There is currently great interest in material science to mimic cellular microenvironments with controlled bioactive features and biomolecule presentation at the nanometer length scale. Target cells exposed to those 2- or 3D-substrates are stimulated to manifest a variety of cellular functions like cell adhesion, migration and differentiation.
Based on micellar nanolithography, we developed an experimental setup to present single biomolecules on a 2D-nanoarray over large areas on cell-adhesive or cell-repellent substrates. The spacing between biomolecules can be adjusted to 30-250 nm. To mimic a more complex cellular micro-environment with cell-cell contacts as well as cell-extracellular matrix (ECM) contacts, we used biomolecules from different cell adhesion molecule families, like cadherins, immunglobulin-superfamily, integrins and laminins. Via a Ni2+- nitrilo triacetic acid (NTA) system, the amount and the orientation of proteins is chemically controlled such that it resembles the native in vivo settings in the cellular microenvironment. By using poly-l-lysine-grafted-polyethylene glycol (PLL-g-PEG) molecules, we generated 2D-protein-nanoarrays with a cell repellent background matrix. After modification of this matrix we incorporated small bioactive peptides to create a microenvironment which allows cell adhesion. These approaches resulted in substrates with specific presentation of biomolecules to mimic cell-cell contacts and cell-ECM interactions simultaneously.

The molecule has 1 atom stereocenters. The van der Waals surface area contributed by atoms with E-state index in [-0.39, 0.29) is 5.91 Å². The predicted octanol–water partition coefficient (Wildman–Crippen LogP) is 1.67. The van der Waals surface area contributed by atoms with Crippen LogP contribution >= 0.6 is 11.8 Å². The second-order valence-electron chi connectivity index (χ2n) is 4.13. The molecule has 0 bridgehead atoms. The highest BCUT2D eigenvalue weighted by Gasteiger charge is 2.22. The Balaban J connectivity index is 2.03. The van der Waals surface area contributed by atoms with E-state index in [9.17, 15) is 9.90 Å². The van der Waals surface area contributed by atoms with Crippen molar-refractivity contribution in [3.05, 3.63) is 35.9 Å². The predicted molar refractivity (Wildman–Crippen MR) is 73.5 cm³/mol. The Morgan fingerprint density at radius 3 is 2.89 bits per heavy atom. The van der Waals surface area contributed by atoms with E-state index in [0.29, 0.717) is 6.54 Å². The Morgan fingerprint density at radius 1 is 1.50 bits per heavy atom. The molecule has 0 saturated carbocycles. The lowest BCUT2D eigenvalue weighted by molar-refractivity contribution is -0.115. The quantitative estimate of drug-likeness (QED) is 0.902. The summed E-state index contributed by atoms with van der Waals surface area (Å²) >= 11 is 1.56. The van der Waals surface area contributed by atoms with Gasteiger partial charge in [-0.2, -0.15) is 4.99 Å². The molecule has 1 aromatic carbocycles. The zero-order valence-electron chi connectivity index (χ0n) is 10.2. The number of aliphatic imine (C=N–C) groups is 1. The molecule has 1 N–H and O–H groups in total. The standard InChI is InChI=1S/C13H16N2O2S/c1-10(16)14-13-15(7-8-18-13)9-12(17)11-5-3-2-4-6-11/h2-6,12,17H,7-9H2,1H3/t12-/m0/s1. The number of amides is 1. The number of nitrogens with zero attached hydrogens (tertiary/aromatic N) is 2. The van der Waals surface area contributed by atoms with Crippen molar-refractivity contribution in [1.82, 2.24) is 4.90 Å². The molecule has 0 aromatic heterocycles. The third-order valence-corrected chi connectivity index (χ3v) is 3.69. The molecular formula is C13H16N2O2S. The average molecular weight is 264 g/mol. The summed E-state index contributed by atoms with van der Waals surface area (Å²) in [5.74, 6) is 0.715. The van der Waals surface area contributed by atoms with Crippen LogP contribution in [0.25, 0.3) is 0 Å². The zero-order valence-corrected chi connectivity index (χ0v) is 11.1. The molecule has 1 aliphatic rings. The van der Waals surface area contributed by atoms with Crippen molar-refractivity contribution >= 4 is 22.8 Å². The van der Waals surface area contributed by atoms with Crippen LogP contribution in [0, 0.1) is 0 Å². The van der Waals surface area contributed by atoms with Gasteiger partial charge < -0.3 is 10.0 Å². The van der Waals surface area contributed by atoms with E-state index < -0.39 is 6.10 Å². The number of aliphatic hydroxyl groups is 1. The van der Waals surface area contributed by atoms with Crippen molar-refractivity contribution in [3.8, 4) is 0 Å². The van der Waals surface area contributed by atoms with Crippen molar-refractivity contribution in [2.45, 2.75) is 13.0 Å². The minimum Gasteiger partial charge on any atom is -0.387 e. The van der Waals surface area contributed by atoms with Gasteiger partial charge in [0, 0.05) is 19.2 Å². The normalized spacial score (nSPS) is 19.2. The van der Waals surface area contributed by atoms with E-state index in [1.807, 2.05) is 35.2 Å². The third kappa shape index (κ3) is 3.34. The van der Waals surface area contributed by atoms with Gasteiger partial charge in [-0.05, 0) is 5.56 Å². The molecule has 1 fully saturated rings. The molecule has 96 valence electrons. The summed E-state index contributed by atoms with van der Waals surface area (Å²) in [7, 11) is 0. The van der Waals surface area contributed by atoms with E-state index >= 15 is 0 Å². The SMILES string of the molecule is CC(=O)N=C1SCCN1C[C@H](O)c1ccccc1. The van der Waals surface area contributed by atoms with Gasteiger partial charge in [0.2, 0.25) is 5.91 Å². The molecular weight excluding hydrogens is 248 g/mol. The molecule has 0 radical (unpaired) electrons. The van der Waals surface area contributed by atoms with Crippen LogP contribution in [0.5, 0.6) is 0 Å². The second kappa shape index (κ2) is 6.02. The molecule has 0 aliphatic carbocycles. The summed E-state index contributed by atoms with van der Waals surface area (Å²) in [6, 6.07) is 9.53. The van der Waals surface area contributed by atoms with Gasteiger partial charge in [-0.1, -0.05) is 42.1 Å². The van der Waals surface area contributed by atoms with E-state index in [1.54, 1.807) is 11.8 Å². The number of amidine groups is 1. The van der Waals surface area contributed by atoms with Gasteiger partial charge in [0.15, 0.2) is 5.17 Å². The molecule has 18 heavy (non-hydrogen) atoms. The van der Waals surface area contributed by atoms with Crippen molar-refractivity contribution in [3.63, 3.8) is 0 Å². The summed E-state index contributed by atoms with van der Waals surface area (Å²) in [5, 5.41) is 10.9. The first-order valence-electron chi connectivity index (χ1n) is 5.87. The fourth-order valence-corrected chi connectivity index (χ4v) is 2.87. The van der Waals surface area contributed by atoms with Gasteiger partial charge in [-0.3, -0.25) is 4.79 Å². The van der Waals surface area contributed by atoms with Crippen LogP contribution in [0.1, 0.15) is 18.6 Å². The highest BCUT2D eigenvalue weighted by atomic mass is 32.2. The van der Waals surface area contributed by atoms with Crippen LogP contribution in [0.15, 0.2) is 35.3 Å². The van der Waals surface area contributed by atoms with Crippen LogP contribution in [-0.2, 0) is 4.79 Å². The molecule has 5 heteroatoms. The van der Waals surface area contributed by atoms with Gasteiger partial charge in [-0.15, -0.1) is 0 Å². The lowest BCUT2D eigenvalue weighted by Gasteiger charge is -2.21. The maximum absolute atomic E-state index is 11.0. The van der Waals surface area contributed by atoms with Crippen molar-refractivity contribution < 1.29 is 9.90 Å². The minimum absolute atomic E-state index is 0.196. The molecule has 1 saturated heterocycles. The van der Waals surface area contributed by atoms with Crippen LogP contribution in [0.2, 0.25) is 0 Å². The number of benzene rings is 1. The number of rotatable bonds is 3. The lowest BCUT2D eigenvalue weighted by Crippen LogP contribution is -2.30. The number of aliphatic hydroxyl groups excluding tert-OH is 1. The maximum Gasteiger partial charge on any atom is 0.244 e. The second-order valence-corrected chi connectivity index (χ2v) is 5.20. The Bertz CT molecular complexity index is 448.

With these substrates we investigated primary fibroblast and neuronal cell adhesion mediated by different biomolecules and with different nanometer spacing. We quantified neurite outgrowth of dorsal root ganglion (DRG) neurons as a differentiation paradigm on nanostructured substrates. Gold nanoparticles were functionalized with peptides, containing the arginine-glycine-aspartic acid (RGD) motif, an integrin activation sequence. Cell adhesion as well as differentiation showed a dependency on the nanometer length scale and on the presented biomolecules.